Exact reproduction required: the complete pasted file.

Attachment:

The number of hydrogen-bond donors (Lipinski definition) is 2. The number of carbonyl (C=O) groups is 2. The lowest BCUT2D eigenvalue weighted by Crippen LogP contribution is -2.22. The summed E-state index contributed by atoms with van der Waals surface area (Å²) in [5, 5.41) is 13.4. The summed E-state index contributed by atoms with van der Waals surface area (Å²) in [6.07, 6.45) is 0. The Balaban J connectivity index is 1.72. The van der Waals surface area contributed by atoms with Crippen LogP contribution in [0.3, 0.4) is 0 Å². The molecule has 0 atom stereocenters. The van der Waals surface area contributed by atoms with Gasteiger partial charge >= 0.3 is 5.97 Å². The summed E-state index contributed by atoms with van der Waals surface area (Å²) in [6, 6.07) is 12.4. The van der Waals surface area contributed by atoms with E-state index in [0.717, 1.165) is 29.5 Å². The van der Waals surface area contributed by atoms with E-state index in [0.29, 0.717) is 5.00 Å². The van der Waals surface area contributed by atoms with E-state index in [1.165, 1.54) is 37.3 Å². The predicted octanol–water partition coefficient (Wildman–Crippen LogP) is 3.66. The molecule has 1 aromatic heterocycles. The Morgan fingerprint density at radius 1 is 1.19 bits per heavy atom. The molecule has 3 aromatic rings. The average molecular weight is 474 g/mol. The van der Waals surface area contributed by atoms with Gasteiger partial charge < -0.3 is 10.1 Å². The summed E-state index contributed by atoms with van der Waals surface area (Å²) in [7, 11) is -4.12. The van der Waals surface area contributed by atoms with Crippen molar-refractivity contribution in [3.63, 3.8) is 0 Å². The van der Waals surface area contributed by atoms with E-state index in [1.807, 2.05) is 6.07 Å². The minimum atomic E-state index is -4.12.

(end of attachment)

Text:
The number of hydrogen-bond donors (Lipinski definition) is 2. The number of carbonyl (C=O) groups is 2. The lowest BCUT2D eigenvalue weighted by Crippen LogP contribution is -2.22. The summed E-state index contributed by atoms with van der Waals surface area (Å²) in [5, 5.41) is 13.4. The summed E-state index contributed by atoms with van der Waals surface area (Å²) in [6.07, 6.45) is 0. The Balaban J connectivity index is 1.72. The van der Waals surface area contributed by atoms with Crippen LogP contribution in [0.3, 0.4) is 0 Å². The molecule has 0 atom stereocenters. The van der Waals surface area contributed by atoms with Gasteiger partial charge >= 0.3 is 5.97 Å². The summed E-state index contributed by atoms with van der Waals surface area (Å²) in [6, 6.07) is 12.4. The van der Waals surface area contributed by atoms with E-state index in [0.717, 1.165) is 29.5 Å². The van der Waals surface area contributed by atoms with E-state index in [0.29, 0.717) is 5.00 Å². The van der Waals surface area contributed by atoms with E-state index in [1.165, 1.54) is 37.3 Å². The predicted octanol–water partition coefficient (Wildman–Crippen LogP) is 3.66. The molecule has 1 aromatic heterocycles. The Morgan fingerprint density at radius 1 is 1.19 bits per heavy atom. The molecule has 3 aromatic rings. The average molecular weight is 474 g/mol. The van der Waals surface area contributed by atoms with Gasteiger partial charge < -0.3 is 10.1 Å². The summed E-state index contributed by atoms with van der Waals surface area (Å²) in [7, 11) is -4.12. The van der Waals surface area contributed by atoms with Crippen molar-refractivity contribution in [3.63, 3.8) is 0 Å². The van der Waals surface area contributed by atoms with E-state index in [1.807, 2.05) is 6.07 Å². The minimum atomic E-state index is -4.12.